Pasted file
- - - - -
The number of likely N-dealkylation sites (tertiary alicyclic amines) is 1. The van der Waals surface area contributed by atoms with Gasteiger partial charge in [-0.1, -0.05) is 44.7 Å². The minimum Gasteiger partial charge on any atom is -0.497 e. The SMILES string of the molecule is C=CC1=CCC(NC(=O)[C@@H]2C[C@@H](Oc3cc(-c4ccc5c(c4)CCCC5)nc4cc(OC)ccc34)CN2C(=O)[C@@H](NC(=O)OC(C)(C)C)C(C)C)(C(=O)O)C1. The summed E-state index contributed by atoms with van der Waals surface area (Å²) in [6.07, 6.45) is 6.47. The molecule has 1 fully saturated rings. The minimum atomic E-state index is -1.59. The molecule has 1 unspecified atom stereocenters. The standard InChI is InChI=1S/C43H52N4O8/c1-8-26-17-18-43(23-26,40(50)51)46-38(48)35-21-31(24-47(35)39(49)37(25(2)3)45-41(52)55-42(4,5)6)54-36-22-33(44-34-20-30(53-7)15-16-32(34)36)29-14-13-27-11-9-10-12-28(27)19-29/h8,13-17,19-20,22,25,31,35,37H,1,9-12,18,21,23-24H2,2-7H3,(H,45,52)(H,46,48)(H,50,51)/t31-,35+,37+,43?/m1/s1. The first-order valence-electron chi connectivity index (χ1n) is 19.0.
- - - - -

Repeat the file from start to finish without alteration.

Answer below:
The number of likely N-dealkylation sites (tertiary alicyclic amines) is 1. The van der Waals surface area contributed by atoms with Gasteiger partial charge in [-0.1, -0.05) is 44.7 Å². The minimum Gasteiger partial charge on any atom is -0.497 e. The SMILES string of the molecule is C=CC1=CCC(NC(=O)[C@@H]2C[C@@H](Oc3cc(-c4ccc5c(c4)CCCC5)nc4cc(OC)ccc34)CN2C(=O)[C@@H](NC(=O)OC(C)(C)C)C(C)C)(C(=O)O)C1. The summed E-state index contributed by atoms with van der Waals surface area (Å²) in [6.07, 6.45) is 6.47. The molecule has 1 fully saturated rings. The minimum atomic E-state index is -1.59. The molecule has 1 unspecified atom stereocenters. The standard InChI is InChI=1S/C43H52N4O8/c1-8-26-17-18-43(23-26,40(50)51)46-38(48)35-21-31(24-47(35)39(49)37(25(2)3)45-41(52)55-42(4,5)6)54-36-22-33(44-34-20-30(53-7)15-16-32(34)36)29-14-13-27-11-9-10-12-28(27)19-29/h8,13-17,19-20,22,25,31,35,37H,1,9-12,18,21,23-24H2,2-7H3,(H,45,52)(H,46,48)(H,50,51)/t31-,35+,37+,43?/m1/s1. The first-order valence-electron chi connectivity index (χ1n) is 19.0.